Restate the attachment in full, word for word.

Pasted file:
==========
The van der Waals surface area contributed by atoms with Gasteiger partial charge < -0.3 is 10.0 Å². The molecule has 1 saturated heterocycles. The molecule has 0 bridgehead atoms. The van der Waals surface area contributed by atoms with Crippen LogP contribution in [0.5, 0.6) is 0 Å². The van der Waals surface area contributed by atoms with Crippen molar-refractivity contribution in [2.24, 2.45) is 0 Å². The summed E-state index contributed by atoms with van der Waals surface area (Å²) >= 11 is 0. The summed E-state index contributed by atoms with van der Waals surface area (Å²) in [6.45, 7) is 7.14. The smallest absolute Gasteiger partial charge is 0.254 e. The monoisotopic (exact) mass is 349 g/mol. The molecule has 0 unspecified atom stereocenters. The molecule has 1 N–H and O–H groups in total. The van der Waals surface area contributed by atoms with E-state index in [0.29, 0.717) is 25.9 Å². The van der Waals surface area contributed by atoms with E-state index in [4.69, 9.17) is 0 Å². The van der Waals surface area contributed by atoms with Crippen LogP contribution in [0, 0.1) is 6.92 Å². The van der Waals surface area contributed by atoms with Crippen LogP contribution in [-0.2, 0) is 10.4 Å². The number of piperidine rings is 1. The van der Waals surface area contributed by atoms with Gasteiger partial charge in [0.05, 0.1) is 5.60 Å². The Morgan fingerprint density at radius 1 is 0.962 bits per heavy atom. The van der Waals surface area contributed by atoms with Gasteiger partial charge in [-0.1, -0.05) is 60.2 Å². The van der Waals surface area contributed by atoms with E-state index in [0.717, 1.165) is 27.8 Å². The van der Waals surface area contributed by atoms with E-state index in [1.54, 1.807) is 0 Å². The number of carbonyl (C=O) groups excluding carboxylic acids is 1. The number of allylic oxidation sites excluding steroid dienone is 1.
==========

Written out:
The van der Waals surface area contributed by atoms with Gasteiger partial charge < -0.3 is 10.0 Å². The molecule has 1 saturated heterocycles. The molecule has 0 bridgehead atoms. The van der Waals surface area contributed by atoms with Crippen LogP contribution in [0.5, 0.6) is 0 Å². The van der Waals surface area contributed by atoms with Crippen molar-refractivity contribution in [2.24, 2.45) is 0 Å². The summed E-state index contributed by atoms with van der Waals surface area (Å²) >= 11 is 0. The summed E-state index contributed by atoms with van der Waals surface area (Å²) in [6.45, 7) is 7.14. The smallest absolute Gasteiger partial charge is 0.254 e. The monoisotopic (exact) mass is 349 g/mol. The molecule has 0 unspecified atom stereocenters. The molecule has 1 N–H and O–H groups in total. The van der Waals surface area contributed by atoms with E-state index in [0.29, 0.717) is 25.9 Å². The van der Waals surface area contributed by atoms with E-state index in [4.69, 9.17) is 0 Å². The van der Waals surface area contributed by atoms with Crippen LogP contribution in [0, 0.1) is 6.92 Å². The van der Waals surface area contributed by atoms with Crippen LogP contribution in [-0.2, 0) is 10.4 Å². The number of piperidine rings is 1. The van der Waals surface area contributed by atoms with Gasteiger partial charge in [0.05, 0.1) is 5.60 Å². The Morgan fingerprint density at radius 1 is 0.962 bits per heavy atom. The van der Waals surface area contributed by atoms with Gasteiger partial charge in [-0.1, -0.05) is 60.2 Å². The van der Waals surface area contributed by atoms with E-state index in [0.717, 1.165) is 27.8 Å². The van der Waals surface area contributed by atoms with E-state index in [1.54, 1.807) is 0 Å². The number of carbonyl (C=O) groups excluding carboxylic acids is 1. The number of allylic oxidation sites excluding steroid dienone is 1.